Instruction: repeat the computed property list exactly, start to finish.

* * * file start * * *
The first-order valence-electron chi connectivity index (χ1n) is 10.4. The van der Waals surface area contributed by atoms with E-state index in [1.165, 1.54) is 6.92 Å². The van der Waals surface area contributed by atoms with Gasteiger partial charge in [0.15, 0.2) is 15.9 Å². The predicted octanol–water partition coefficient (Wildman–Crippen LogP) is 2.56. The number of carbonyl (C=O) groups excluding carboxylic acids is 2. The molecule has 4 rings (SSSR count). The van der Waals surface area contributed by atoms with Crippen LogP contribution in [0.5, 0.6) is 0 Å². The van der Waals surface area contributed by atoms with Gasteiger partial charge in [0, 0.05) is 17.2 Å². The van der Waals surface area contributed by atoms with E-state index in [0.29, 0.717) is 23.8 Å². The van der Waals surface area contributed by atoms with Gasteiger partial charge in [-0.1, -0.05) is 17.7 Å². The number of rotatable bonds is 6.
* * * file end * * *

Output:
The first-order valence-electron chi connectivity index (χ1n) is 10.4. The van der Waals surface area contributed by atoms with E-state index in [1.165, 1.54) is 6.92 Å². The van der Waals surface area contributed by atoms with Gasteiger partial charge in [0.15, 0.2) is 15.9 Å². The predicted octanol–water partition coefficient (Wildman–Crippen LogP) is 2.56. The number of carbonyl (C=O) groups excluding carboxylic acids is 2. The molecule has 4 rings (SSSR count). The van der Waals surface area contributed by atoms with Crippen LogP contribution in [0.5, 0.6) is 0 Å². The van der Waals surface area contributed by atoms with Gasteiger partial charge in [0, 0.05) is 17.2 Å². The van der Waals surface area contributed by atoms with E-state index in [0.29, 0.717) is 23.8 Å². The van der Waals surface area contributed by atoms with Gasteiger partial charge in [-0.1, -0.05) is 17.7 Å². The number of rotatable bonds is 6.